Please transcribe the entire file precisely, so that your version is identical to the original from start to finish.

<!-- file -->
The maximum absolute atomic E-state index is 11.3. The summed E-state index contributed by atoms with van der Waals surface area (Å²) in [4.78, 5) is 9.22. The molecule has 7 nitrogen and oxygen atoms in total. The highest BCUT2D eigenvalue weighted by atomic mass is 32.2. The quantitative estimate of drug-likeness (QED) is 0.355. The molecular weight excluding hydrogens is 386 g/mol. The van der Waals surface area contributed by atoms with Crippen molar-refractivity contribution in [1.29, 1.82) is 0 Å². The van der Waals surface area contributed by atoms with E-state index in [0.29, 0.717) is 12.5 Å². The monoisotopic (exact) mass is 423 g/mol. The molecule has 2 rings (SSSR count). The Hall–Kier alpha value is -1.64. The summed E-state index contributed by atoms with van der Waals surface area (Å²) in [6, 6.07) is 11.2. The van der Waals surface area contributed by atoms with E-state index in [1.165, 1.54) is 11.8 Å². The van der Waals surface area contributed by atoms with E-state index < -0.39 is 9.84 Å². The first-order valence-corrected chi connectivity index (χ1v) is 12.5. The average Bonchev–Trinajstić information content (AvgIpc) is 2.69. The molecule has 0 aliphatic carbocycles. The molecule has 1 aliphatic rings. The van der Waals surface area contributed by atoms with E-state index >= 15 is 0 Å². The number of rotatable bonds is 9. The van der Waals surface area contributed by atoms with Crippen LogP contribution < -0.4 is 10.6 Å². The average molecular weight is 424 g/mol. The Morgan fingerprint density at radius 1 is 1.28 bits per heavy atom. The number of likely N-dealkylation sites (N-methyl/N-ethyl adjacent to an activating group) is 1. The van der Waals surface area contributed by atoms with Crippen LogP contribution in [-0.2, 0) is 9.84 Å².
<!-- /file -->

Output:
The maximum absolute atomic E-state index is 11.3. The summed E-state index contributed by atoms with van der Waals surface area (Å²) in [4.78, 5) is 9.22. The molecule has 7 nitrogen and oxygen atoms in total. The highest BCUT2D eigenvalue weighted by atomic mass is 32.2. The quantitative estimate of drug-likeness (QED) is 0.355. The molecular weight excluding hydrogens is 386 g/mol. The van der Waals surface area contributed by atoms with Crippen molar-refractivity contribution in [1.29, 1.82) is 0 Å². The van der Waals surface area contributed by atoms with E-state index in [0.29, 0.717) is 12.5 Å². The monoisotopic (exact) mass is 423 g/mol. The molecule has 2 rings (SSSR count). The Hall–Kier alpha value is -1.64. The summed E-state index contributed by atoms with van der Waals surface area (Å²) in [6, 6.07) is 11.2. The van der Waals surface area contributed by atoms with E-state index in [1.165, 1.54) is 11.8 Å². The van der Waals surface area contributed by atoms with E-state index < -0.39 is 9.84 Å². The first-order valence-corrected chi connectivity index (χ1v) is 12.5. The average Bonchev–Trinajstić information content (AvgIpc) is 2.69. The molecule has 0 aliphatic carbocycles. The molecule has 1 aliphatic rings. The van der Waals surface area contributed by atoms with E-state index >= 15 is 0 Å². The number of rotatable bonds is 9. The van der Waals surface area contributed by atoms with Crippen LogP contribution < -0.4 is 10.6 Å². The average molecular weight is 424 g/mol. The Morgan fingerprint density at radius 1 is 1.28 bits per heavy atom. The number of likely N-dealkylation sites (N-methyl/N-ethyl adjacent to an activating group) is 1. The van der Waals surface area contributed by atoms with Crippen LogP contribution in [-0.2, 0) is 9.84 Å².